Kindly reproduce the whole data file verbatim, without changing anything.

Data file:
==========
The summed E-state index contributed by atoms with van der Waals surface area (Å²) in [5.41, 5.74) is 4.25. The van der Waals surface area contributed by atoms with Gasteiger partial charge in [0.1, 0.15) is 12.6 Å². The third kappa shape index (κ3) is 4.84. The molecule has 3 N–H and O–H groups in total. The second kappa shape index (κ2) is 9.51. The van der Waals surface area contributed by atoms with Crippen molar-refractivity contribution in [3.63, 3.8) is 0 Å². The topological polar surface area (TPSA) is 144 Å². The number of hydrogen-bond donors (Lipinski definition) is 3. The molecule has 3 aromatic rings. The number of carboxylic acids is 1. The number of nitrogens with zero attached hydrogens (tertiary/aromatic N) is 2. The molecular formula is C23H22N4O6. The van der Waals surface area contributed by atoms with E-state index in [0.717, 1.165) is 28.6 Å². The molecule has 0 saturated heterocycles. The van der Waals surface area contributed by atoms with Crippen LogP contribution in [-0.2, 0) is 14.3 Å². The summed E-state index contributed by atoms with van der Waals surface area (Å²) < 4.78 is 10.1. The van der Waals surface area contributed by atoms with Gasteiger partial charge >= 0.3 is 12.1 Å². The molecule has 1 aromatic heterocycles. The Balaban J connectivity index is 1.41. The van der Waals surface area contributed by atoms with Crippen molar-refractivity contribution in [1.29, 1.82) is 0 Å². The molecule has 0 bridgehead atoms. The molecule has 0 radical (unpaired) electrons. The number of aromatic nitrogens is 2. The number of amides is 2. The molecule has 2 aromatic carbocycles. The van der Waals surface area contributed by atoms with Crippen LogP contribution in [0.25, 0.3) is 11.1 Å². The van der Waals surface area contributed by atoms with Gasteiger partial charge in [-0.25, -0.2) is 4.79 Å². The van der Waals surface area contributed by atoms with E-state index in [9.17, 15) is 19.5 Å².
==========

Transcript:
The summed E-state index contributed by atoms with van der Waals surface area (Å²) in [5.41, 5.74) is 4.25. The van der Waals surface area contributed by atoms with Gasteiger partial charge in [0.1, 0.15) is 12.6 Å². The third kappa shape index (κ3) is 4.84. The molecule has 3 N–H and O–H groups in total. The second kappa shape index (κ2) is 9.51. The van der Waals surface area contributed by atoms with Crippen molar-refractivity contribution in [3.63, 3.8) is 0 Å². The topological polar surface area (TPSA) is 144 Å². The number of hydrogen-bond donors (Lipinski definition) is 3. The molecule has 3 aromatic rings. The number of carboxylic acids is 1. The number of nitrogens with zero attached hydrogens (tertiary/aromatic N) is 2. The molecular formula is C23H22N4O6. The van der Waals surface area contributed by atoms with E-state index in [0.717, 1.165) is 28.6 Å². The molecule has 0 saturated heterocycles. The van der Waals surface area contributed by atoms with Crippen LogP contribution in [-0.2, 0) is 14.3 Å². The summed E-state index contributed by atoms with van der Waals surface area (Å²) < 4.78 is 10.1. The van der Waals surface area contributed by atoms with Gasteiger partial charge >= 0.3 is 12.1 Å². The molecule has 1 aromatic heterocycles. The Balaban J connectivity index is 1.41. The van der Waals surface area contributed by atoms with Crippen molar-refractivity contribution in [1.29, 1.82) is 0 Å². The molecule has 0 bridgehead atoms. The molecule has 0 radical (unpaired) electrons. The number of aromatic nitrogens is 2. The number of amides is 2. The molecule has 2 aromatic carbocycles. The van der Waals surface area contributed by atoms with Crippen LogP contribution in [0.25, 0.3) is 11.1 Å². The van der Waals surface area contributed by atoms with Gasteiger partial charge in [-0.25, -0.2) is 4.79 Å². The van der Waals surface area contributed by atoms with E-state index in [9.17, 15) is 19.5 Å².